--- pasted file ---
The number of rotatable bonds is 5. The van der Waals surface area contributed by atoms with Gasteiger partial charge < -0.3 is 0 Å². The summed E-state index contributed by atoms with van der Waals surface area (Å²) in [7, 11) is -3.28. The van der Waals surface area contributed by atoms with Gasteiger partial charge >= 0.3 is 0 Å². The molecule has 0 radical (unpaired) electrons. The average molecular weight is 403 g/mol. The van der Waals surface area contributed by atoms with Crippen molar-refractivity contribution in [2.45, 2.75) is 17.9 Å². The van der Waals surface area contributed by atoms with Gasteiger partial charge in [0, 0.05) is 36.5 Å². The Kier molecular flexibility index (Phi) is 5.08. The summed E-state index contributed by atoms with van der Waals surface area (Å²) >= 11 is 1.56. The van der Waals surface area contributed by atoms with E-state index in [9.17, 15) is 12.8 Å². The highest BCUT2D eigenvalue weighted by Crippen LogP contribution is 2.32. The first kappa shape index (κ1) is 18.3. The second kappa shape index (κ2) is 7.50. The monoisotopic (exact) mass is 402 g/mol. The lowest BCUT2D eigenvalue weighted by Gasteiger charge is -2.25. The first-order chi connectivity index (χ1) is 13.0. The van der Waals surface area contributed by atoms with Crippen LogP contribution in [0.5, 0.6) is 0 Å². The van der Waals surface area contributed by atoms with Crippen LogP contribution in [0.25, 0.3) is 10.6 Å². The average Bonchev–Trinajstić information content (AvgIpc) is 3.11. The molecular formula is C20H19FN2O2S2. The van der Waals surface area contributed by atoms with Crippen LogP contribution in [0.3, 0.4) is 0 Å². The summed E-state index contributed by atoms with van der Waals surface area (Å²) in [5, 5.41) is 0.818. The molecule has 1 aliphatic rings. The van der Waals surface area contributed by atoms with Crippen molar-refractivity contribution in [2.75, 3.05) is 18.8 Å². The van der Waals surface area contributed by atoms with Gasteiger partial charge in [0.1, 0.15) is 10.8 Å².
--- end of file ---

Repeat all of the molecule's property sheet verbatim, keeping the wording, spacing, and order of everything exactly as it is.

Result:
The number of rotatable bonds is 5. The van der Waals surface area contributed by atoms with Gasteiger partial charge < -0.3 is 0 Å². The summed E-state index contributed by atoms with van der Waals surface area (Å²) in [7, 11) is -3.28. The van der Waals surface area contributed by atoms with Gasteiger partial charge >= 0.3 is 0 Å². The molecule has 0 radical (unpaired) electrons. The average molecular weight is 403 g/mol. The van der Waals surface area contributed by atoms with Crippen molar-refractivity contribution in [2.45, 2.75) is 17.9 Å². The van der Waals surface area contributed by atoms with Gasteiger partial charge in [0, 0.05) is 36.5 Å². The Kier molecular flexibility index (Phi) is 5.08. The summed E-state index contributed by atoms with van der Waals surface area (Å²) >= 11 is 1.56. The van der Waals surface area contributed by atoms with E-state index in [9.17, 15) is 12.8 Å². The highest BCUT2D eigenvalue weighted by Crippen LogP contribution is 2.32. The first kappa shape index (κ1) is 18.3. The second kappa shape index (κ2) is 7.50. The monoisotopic (exact) mass is 402 g/mol. The lowest BCUT2D eigenvalue weighted by Gasteiger charge is -2.25. The first-order chi connectivity index (χ1) is 13.0. The van der Waals surface area contributed by atoms with Crippen LogP contribution in [0.5, 0.6) is 0 Å². The van der Waals surface area contributed by atoms with Crippen LogP contribution in [0.25, 0.3) is 10.6 Å². The average Bonchev–Trinajstić information content (AvgIpc) is 3.11. The molecular formula is C20H19FN2O2S2. The van der Waals surface area contributed by atoms with Crippen LogP contribution in [0.3, 0.4) is 0 Å². The summed E-state index contributed by atoms with van der Waals surface area (Å²) in [5, 5.41) is 0.818. The molecule has 1 aliphatic rings. The van der Waals surface area contributed by atoms with Crippen molar-refractivity contribution in [2.75, 3.05) is 18.8 Å². The van der Waals surface area contributed by atoms with Gasteiger partial charge in [0.1, 0.15) is 10.8 Å².